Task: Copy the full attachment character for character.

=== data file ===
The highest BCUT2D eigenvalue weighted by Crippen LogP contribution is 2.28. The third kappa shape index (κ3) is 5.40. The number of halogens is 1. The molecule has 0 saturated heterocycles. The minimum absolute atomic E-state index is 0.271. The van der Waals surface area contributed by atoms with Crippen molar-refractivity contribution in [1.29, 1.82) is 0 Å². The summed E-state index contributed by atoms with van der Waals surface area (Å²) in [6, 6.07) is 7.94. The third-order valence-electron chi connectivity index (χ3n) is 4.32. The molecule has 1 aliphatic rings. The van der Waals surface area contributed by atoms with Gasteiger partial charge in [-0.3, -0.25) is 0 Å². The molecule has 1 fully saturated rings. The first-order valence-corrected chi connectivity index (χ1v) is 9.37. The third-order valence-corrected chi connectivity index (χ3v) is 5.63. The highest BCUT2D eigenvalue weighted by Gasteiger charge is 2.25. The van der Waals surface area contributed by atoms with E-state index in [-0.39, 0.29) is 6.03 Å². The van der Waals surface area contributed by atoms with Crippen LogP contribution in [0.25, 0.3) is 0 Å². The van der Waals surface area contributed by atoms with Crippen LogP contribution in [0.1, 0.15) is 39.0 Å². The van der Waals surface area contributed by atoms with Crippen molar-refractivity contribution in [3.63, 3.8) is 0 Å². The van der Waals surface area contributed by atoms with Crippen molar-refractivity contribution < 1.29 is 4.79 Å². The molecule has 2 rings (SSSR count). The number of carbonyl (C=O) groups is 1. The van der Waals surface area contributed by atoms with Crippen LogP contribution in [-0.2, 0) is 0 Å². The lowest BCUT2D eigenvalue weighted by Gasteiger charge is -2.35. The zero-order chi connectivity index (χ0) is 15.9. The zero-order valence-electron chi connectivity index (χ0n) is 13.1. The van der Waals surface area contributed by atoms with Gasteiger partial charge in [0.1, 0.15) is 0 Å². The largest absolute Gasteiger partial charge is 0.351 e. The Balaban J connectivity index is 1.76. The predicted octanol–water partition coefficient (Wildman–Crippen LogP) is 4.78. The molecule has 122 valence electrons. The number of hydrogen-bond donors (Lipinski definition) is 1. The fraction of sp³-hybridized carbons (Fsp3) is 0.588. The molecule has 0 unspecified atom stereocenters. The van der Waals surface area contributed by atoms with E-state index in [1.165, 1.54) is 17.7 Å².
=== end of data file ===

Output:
The highest BCUT2D eigenvalue weighted by Crippen LogP contribution is 2.28. The third kappa shape index (κ3) is 5.40. The number of halogens is 1. The molecule has 0 saturated heterocycles. The minimum absolute atomic E-state index is 0.271. The van der Waals surface area contributed by atoms with Crippen molar-refractivity contribution in [1.29, 1.82) is 0 Å². The summed E-state index contributed by atoms with van der Waals surface area (Å²) in [6, 6.07) is 7.94. The third-order valence-electron chi connectivity index (χ3n) is 4.32. The molecule has 1 aliphatic rings. The van der Waals surface area contributed by atoms with Gasteiger partial charge in [-0.3, -0.25) is 0 Å². The molecule has 1 fully saturated rings. The first-order valence-corrected chi connectivity index (χ1v) is 9.37. The third-order valence-corrected chi connectivity index (χ3v) is 5.63. The highest BCUT2D eigenvalue weighted by Gasteiger charge is 2.25. The van der Waals surface area contributed by atoms with E-state index in [-0.39, 0.29) is 6.03 Å². The van der Waals surface area contributed by atoms with Crippen LogP contribution in [0.25, 0.3) is 0 Å². The van der Waals surface area contributed by atoms with Crippen LogP contribution in [0.1, 0.15) is 39.0 Å². The van der Waals surface area contributed by atoms with Crippen molar-refractivity contribution in [3.63, 3.8) is 0 Å². The van der Waals surface area contributed by atoms with Crippen molar-refractivity contribution < 1.29 is 4.79 Å². The molecule has 2 rings (SSSR count). The number of carbonyl (C=O) groups is 1. The van der Waals surface area contributed by atoms with Crippen LogP contribution in [-0.2, 0) is 0 Å². The lowest BCUT2D eigenvalue weighted by Gasteiger charge is -2.35. The zero-order chi connectivity index (χ0) is 15.9. The zero-order valence-electron chi connectivity index (χ0n) is 13.1. The van der Waals surface area contributed by atoms with Gasteiger partial charge in [0.1, 0.15) is 0 Å². The largest absolute Gasteiger partial charge is 0.351 e. The Balaban J connectivity index is 1.76. The predicted octanol–water partition coefficient (Wildman–Crippen LogP) is 4.78. The molecule has 122 valence electrons. The number of hydrogen-bond donors (Lipinski definition) is 1. The fraction of sp³-hybridized carbons (Fsp3) is 0.588. The molecule has 0 unspecified atom stereocenters. The van der Waals surface area contributed by atoms with E-state index in [1.165, 1.54) is 17.7 Å².